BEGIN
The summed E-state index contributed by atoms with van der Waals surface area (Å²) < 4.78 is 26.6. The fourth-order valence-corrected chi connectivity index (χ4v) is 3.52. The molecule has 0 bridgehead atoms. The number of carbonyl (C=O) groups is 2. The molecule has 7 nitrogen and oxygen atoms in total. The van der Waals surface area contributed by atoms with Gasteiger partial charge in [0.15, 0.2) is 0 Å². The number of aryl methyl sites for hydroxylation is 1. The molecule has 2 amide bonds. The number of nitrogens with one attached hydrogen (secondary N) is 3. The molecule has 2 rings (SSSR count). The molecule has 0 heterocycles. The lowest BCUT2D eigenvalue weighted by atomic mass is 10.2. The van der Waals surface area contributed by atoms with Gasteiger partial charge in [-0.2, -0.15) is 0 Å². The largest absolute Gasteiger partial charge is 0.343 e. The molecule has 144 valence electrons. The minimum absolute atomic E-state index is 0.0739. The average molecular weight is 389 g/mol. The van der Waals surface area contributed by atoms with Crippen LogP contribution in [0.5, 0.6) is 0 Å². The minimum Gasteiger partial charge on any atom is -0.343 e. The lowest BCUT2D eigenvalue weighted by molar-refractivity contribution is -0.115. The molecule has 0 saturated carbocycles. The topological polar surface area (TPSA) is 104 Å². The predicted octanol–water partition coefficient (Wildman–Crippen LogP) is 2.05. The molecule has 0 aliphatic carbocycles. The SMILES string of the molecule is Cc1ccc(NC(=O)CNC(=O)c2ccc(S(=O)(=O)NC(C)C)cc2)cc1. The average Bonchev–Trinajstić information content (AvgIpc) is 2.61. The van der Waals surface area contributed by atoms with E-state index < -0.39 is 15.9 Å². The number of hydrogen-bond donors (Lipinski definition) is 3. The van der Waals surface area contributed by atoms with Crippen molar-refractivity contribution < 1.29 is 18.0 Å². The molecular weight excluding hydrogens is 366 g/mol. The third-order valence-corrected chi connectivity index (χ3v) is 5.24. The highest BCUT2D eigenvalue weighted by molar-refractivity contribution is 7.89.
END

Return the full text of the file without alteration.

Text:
The summed E-state index contributed by atoms with van der Waals surface area (Å²) < 4.78 is 26.6. The fourth-order valence-corrected chi connectivity index (χ4v) is 3.52. The molecule has 0 bridgehead atoms. The number of carbonyl (C=O) groups is 2. The molecule has 7 nitrogen and oxygen atoms in total. The van der Waals surface area contributed by atoms with Gasteiger partial charge in [0.15, 0.2) is 0 Å². The number of aryl methyl sites for hydroxylation is 1. The molecule has 2 amide bonds. The number of nitrogens with one attached hydrogen (secondary N) is 3. The molecule has 2 rings (SSSR count). The molecule has 0 heterocycles. The lowest BCUT2D eigenvalue weighted by atomic mass is 10.2. The van der Waals surface area contributed by atoms with Gasteiger partial charge in [-0.2, -0.15) is 0 Å². The largest absolute Gasteiger partial charge is 0.343 e. The molecule has 144 valence electrons. The minimum absolute atomic E-state index is 0.0739. The average molecular weight is 389 g/mol. The van der Waals surface area contributed by atoms with Crippen LogP contribution in [0.5, 0.6) is 0 Å². The minimum Gasteiger partial charge on any atom is -0.343 e. The lowest BCUT2D eigenvalue weighted by molar-refractivity contribution is -0.115. The molecule has 0 saturated carbocycles. The topological polar surface area (TPSA) is 104 Å². The predicted octanol–water partition coefficient (Wildman–Crippen LogP) is 2.05. The molecule has 0 aliphatic carbocycles. The SMILES string of the molecule is Cc1ccc(NC(=O)CNC(=O)c2ccc(S(=O)(=O)NC(C)C)cc2)cc1. The average Bonchev–Trinajstić information content (AvgIpc) is 2.61. The van der Waals surface area contributed by atoms with E-state index < -0.39 is 15.9 Å². The number of hydrogen-bond donors (Lipinski definition) is 3. The van der Waals surface area contributed by atoms with Crippen molar-refractivity contribution < 1.29 is 18.0 Å². The molecular weight excluding hydrogens is 366 g/mol. The third-order valence-corrected chi connectivity index (χ3v) is 5.24. The highest BCUT2D eigenvalue weighted by molar-refractivity contribution is 7.89.